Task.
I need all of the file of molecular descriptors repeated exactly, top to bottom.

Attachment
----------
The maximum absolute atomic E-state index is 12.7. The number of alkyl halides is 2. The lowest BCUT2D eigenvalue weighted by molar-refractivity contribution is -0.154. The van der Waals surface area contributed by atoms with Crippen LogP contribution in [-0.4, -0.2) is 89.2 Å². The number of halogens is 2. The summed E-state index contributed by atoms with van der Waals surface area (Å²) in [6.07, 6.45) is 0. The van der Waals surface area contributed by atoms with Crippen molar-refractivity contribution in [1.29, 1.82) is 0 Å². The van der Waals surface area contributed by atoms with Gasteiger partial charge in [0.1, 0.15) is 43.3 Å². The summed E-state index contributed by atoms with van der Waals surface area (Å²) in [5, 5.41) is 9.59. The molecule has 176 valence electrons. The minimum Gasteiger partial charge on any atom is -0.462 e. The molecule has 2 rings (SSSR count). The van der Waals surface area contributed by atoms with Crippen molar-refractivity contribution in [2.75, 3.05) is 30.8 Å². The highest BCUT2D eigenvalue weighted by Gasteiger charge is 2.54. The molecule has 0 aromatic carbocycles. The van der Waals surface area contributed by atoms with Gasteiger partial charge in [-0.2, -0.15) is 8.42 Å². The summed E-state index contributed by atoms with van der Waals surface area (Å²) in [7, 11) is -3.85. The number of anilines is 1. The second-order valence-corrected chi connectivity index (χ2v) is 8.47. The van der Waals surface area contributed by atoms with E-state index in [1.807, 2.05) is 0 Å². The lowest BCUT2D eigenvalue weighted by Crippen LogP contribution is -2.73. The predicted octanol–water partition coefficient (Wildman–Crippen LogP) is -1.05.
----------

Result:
The maximum absolute atomic E-state index is 12.7. The number of alkyl halides is 2. The lowest BCUT2D eigenvalue weighted by molar-refractivity contribution is -0.154. The van der Waals surface area contributed by atoms with Crippen LogP contribution in [-0.4, -0.2) is 89.2 Å². The number of halogens is 2. The summed E-state index contributed by atoms with van der Waals surface area (Å²) in [6.07, 6.45) is 0. The van der Waals surface area contributed by atoms with Crippen molar-refractivity contribution in [1.29, 1.82) is 0 Å². The van der Waals surface area contributed by atoms with Gasteiger partial charge in [0.1, 0.15) is 43.3 Å². The summed E-state index contributed by atoms with van der Waals surface area (Å²) in [5, 5.41) is 9.59. The molecule has 176 valence electrons. The minimum Gasteiger partial charge on any atom is -0.462 e. The molecule has 2 rings (SSSR count). The van der Waals surface area contributed by atoms with Crippen molar-refractivity contribution in [2.75, 3.05) is 30.8 Å². The highest BCUT2D eigenvalue weighted by Gasteiger charge is 2.54. The molecule has 0 aromatic carbocycles. The van der Waals surface area contributed by atoms with Gasteiger partial charge in [-0.2, -0.15) is 8.42 Å². The summed E-state index contributed by atoms with van der Waals surface area (Å²) in [7, 11) is -3.85. The number of anilines is 1. The second-order valence-corrected chi connectivity index (χ2v) is 8.47. The van der Waals surface area contributed by atoms with E-state index in [1.807, 2.05) is 0 Å². The lowest BCUT2D eigenvalue weighted by Crippen LogP contribution is -2.73. The predicted octanol–water partition coefficient (Wildman–Crippen LogP) is -1.05.